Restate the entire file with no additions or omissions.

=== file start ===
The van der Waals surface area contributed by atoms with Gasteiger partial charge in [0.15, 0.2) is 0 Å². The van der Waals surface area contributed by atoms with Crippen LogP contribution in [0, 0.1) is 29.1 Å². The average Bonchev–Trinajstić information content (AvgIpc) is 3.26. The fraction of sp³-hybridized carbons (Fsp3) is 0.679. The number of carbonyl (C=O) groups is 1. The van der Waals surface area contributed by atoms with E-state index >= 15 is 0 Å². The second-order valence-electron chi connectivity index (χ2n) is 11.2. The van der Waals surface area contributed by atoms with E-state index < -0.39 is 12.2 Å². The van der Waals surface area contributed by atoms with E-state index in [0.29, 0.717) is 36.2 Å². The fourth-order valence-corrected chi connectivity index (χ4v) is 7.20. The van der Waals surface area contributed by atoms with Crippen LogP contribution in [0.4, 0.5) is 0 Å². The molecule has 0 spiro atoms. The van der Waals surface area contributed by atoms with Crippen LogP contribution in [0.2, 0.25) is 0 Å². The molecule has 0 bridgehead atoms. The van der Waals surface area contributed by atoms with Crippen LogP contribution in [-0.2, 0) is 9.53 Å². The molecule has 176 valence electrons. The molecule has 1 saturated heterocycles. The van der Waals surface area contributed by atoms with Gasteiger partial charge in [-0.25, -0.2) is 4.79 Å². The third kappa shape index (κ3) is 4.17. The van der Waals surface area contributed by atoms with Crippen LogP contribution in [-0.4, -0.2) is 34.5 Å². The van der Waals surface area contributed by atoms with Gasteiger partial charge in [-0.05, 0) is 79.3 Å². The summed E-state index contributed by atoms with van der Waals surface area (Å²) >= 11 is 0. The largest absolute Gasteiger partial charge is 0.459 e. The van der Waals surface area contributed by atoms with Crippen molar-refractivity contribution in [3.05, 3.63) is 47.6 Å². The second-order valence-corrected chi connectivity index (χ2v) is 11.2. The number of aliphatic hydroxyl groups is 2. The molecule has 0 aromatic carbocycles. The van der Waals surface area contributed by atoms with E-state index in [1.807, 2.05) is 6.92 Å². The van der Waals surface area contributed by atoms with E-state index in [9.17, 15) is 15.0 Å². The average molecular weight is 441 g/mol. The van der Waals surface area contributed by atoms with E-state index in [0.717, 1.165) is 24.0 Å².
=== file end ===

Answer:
The van der Waals surface area contributed by atoms with Gasteiger partial charge in [0.15, 0.2) is 0 Å². The van der Waals surface area contributed by atoms with Crippen LogP contribution in [0, 0.1) is 29.1 Å². The average Bonchev–Trinajstić information content (AvgIpc) is 3.26. The fraction of sp³-hybridized carbons (Fsp3) is 0.679. The number of carbonyl (C=O) groups is 1. The van der Waals surface area contributed by atoms with E-state index >= 15 is 0 Å². The second-order valence-electron chi connectivity index (χ2n) is 11.2. The van der Waals surface area contributed by atoms with E-state index < -0.39 is 12.2 Å². The van der Waals surface area contributed by atoms with E-state index in [0.29, 0.717) is 36.2 Å². The fourth-order valence-corrected chi connectivity index (χ4v) is 7.20. The van der Waals surface area contributed by atoms with Crippen LogP contribution in [0.4, 0.5) is 0 Å². The molecule has 0 spiro atoms. The van der Waals surface area contributed by atoms with Crippen LogP contribution in [0.2, 0.25) is 0 Å². The molecule has 0 bridgehead atoms. The van der Waals surface area contributed by atoms with Crippen LogP contribution in [-0.2, 0) is 9.53 Å². The molecule has 176 valence electrons. The molecule has 1 saturated heterocycles. The van der Waals surface area contributed by atoms with Gasteiger partial charge in [-0.25, -0.2) is 4.79 Å². The third kappa shape index (κ3) is 4.17. The van der Waals surface area contributed by atoms with Crippen LogP contribution in [-0.4, -0.2) is 34.5 Å². The van der Waals surface area contributed by atoms with Gasteiger partial charge in [-0.05, 0) is 79.3 Å². The summed E-state index contributed by atoms with van der Waals surface area (Å²) >= 11 is 0. The largest absolute Gasteiger partial charge is 0.459 e. The van der Waals surface area contributed by atoms with Crippen molar-refractivity contribution in [3.05, 3.63) is 47.6 Å². The second-order valence-corrected chi connectivity index (χ2v) is 11.2. The number of aliphatic hydroxyl groups is 2. The molecule has 0 aromatic carbocycles. The van der Waals surface area contributed by atoms with E-state index in [1.807, 2.05) is 6.92 Å². The van der Waals surface area contributed by atoms with E-state index in [9.17, 15) is 15.0 Å². The average molecular weight is 441 g/mol. The van der Waals surface area contributed by atoms with E-state index in [0.717, 1.165) is 24.0 Å².